On a system, you can access the BeagleBone AI with a Secure SHell (SSH) program such as Remina. The SBC will need to be given the information to connect to your Wi-Fi network so other systems can find it (you could also connect it to the network via an Ethernet cable).
In your Wi-Fi connections, you need to look for a network called ‘BeagleBone-xxxx’ and connect to it.
NOTE: The value of ‘xxxx’ will vary board by board.
When you are prompted for a password, use ‘BeagleBone’. Once connected you can open a Web Browser and go to ‘http://192.168.8.1’. It may take a minute for the page to completely load. Once connected you should see a screen similar to Figure 2.
Put your mouse cursor over the picture on the screen and scroll down to show the instructions as shown in Figure 3.
In the lower window which is a Terminal, you can type the commands shown and enable the Wi-Fi.
NOTE: The ‘MySecretPassphrase’ is the password for the Wi-Fi connection to the Router. After the first command, you will be prompted for the ‘[sudo] password for debian’ which is ‘temppwd’.
After some commands are entered you need to wait to get the response as shown in Figure 3.
Once the BeagleBone AI is connected to the Wi-Fi then you can reconnect to the normal Wi-Fi as well from the system you are using.
NOTE: You could use SSH to connect to the BeagleBone AI with the username ‘debian’ and a password of ‘temppwd’.
You can open a Terminal and type the command ‘ping beaglebone.local’ and you should not receive a response. Now we need to enable mDNS on your system so you can use the hostname of the BeagleBone AI to access it.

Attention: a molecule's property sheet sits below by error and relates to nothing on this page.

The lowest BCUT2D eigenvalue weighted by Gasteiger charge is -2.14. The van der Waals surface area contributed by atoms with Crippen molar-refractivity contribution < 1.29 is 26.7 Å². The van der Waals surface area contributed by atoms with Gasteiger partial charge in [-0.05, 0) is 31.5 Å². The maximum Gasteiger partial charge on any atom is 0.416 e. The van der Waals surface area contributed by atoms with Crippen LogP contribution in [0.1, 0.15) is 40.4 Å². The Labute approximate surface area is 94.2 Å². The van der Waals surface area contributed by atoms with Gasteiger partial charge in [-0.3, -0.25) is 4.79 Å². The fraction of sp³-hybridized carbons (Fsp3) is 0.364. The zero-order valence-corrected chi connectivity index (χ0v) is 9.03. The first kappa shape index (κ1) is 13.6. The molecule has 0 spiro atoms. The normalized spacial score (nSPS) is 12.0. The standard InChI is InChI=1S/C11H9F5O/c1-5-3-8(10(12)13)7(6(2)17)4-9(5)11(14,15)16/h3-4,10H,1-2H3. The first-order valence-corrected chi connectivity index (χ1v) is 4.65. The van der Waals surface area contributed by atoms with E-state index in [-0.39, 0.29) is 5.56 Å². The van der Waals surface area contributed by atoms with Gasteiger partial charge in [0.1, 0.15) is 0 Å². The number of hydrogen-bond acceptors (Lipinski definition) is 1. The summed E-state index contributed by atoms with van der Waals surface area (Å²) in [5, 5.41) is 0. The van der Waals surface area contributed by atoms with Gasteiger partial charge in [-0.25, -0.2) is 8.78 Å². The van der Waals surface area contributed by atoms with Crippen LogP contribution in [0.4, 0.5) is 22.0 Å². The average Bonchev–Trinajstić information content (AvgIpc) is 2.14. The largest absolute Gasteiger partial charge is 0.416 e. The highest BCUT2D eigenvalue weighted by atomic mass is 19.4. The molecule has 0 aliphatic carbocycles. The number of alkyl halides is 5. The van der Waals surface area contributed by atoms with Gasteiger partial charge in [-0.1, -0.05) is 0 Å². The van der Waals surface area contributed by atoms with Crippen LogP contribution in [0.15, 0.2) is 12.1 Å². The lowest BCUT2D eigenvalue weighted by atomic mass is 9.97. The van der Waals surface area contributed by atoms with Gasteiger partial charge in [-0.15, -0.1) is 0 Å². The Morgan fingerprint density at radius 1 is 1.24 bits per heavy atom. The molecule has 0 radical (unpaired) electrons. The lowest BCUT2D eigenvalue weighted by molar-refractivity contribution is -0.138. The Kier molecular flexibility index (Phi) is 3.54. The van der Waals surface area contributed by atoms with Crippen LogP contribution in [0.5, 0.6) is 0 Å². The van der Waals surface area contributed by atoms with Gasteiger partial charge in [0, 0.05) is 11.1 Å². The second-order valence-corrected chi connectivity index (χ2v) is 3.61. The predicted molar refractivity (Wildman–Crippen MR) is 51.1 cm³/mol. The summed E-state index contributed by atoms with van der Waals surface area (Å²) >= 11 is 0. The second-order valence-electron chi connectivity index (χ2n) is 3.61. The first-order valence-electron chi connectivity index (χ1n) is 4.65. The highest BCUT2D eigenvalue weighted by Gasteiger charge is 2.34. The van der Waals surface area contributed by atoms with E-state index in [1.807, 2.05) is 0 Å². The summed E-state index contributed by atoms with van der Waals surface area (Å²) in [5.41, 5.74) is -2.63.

At this point, you do need to know the port name that you are using for your network interface. As I stated above you need to run ‘ifconfig’ and find the name. The name for my Wi-Fi adapter on my system is ‘wlo1’. Yours may be different.
You need to edit a file to enable the ability for mDNS. For example, I used ‘leafpad’ so the command to edit the necessary file is ‘sudo leafpad /etc/systemd/resolved.conf’.
Within the file is the line ‘#MulticastDNS=no’. The line should be changed to ‘MulticastDNS=yes’. Simply delete the hashtag (#) and change ‘no’ to ‘yes’. Save the files and exit your text editor.
At a command line in a Terminal execute the command ‘sudo systemctl restart systemd-networkd’. The command will restart the networking service.
You should now be able to ‘ping beaglebone.local’ and get a response. You can also open a browser and access the board with the address of ‘beaglebone.local’ as well.
The name resolution should work on all Linux systems on the network. Make sure you add ‘.local’ to the end of each hostname.
If there are issues with the name resolution then you need to check that ‘avahi-daemon’ is running. Use the command ‘sudo systemctl status avahi-daemon.service’ from a Terminal. It should show that the service is running. You should also see the hostname of the system you are executing the command as shown in Figure 4.
If the service is not started the try the command ‘sudo systemctl start avahi-daemon.service’. The service should start and all should be working.
I hope this article will aid you in some way. The Beaglebone AI board comes with mDNS already enabled.